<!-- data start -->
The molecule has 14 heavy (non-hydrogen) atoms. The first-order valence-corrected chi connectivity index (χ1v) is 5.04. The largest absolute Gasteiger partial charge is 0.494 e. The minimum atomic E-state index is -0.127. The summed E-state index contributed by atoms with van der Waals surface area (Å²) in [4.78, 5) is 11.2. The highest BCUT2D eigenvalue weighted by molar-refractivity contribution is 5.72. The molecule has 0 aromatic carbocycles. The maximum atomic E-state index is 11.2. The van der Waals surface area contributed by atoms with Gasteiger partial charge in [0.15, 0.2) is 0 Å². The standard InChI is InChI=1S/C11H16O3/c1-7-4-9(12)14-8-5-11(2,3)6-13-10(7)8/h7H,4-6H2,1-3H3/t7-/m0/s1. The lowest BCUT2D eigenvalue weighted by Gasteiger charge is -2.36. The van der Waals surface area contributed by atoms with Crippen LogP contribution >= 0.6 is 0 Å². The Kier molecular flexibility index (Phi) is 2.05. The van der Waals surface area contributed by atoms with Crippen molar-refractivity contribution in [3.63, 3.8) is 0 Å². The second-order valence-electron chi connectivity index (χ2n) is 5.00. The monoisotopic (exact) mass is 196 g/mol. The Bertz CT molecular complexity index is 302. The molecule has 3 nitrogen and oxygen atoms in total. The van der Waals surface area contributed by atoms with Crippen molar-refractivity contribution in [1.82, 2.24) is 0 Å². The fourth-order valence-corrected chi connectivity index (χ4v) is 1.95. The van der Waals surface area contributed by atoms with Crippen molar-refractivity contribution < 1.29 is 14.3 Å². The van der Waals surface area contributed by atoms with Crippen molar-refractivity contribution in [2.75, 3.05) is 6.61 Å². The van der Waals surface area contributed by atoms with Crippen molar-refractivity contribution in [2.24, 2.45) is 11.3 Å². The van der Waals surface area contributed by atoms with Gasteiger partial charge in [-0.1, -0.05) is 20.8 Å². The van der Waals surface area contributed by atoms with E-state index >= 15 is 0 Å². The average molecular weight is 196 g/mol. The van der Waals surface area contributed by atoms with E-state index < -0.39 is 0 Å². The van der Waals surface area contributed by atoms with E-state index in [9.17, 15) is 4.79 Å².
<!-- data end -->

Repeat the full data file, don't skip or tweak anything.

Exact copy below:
The molecule has 14 heavy (non-hydrogen) atoms. The first-order valence-corrected chi connectivity index (χ1v) is 5.04. The largest absolute Gasteiger partial charge is 0.494 e. The minimum atomic E-state index is -0.127. The summed E-state index contributed by atoms with van der Waals surface area (Å²) in [4.78, 5) is 11.2. The highest BCUT2D eigenvalue weighted by molar-refractivity contribution is 5.72. The molecule has 0 aromatic carbocycles. The maximum atomic E-state index is 11.2. The van der Waals surface area contributed by atoms with Gasteiger partial charge in [0.15, 0.2) is 0 Å². The standard InChI is InChI=1S/C11H16O3/c1-7-4-9(12)14-8-5-11(2,3)6-13-10(7)8/h7H,4-6H2,1-3H3/t7-/m0/s1. The lowest BCUT2D eigenvalue weighted by Gasteiger charge is -2.36. The van der Waals surface area contributed by atoms with Crippen LogP contribution >= 0.6 is 0 Å². The Kier molecular flexibility index (Phi) is 2.05. The van der Waals surface area contributed by atoms with Crippen molar-refractivity contribution in [3.63, 3.8) is 0 Å². The second-order valence-electron chi connectivity index (χ2n) is 5.00. The monoisotopic (exact) mass is 196 g/mol. The Bertz CT molecular complexity index is 302. The molecule has 3 nitrogen and oxygen atoms in total. The van der Waals surface area contributed by atoms with Crippen molar-refractivity contribution in [1.82, 2.24) is 0 Å². The fourth-order valence-corrected chi connectivity index (χ4v) is 1.95. The van der Waals surface area contributed by atoms with Crippen molar-refractivity contribution < 1.29 is 14.3 Å². The van der Waals surface area contributed by atoms with Crippen molar-refractivity contribution in [2.75, 3.05) is 6.61 Å². The van der Waals surface area contributed by atoms with Crippen molar-refractivity contribution in [2.24, 2.45) is 11.3 Å². The van der Waals surface area contributed by atoms with Gasteiger partial charge in [-0.1, -0.05) is 20.8 Å². The van der Waals surface area contributed by atoms with E-state index >= 15 is 0 Å². The average molecular weight is 196 g/mol. The van der Waals surface area contributed by atoms with E-state index < -0.39 is 0 Å². The van der Waals surface area contributed by atoms with E-state index in [9.17, 15) is 4.79 Å².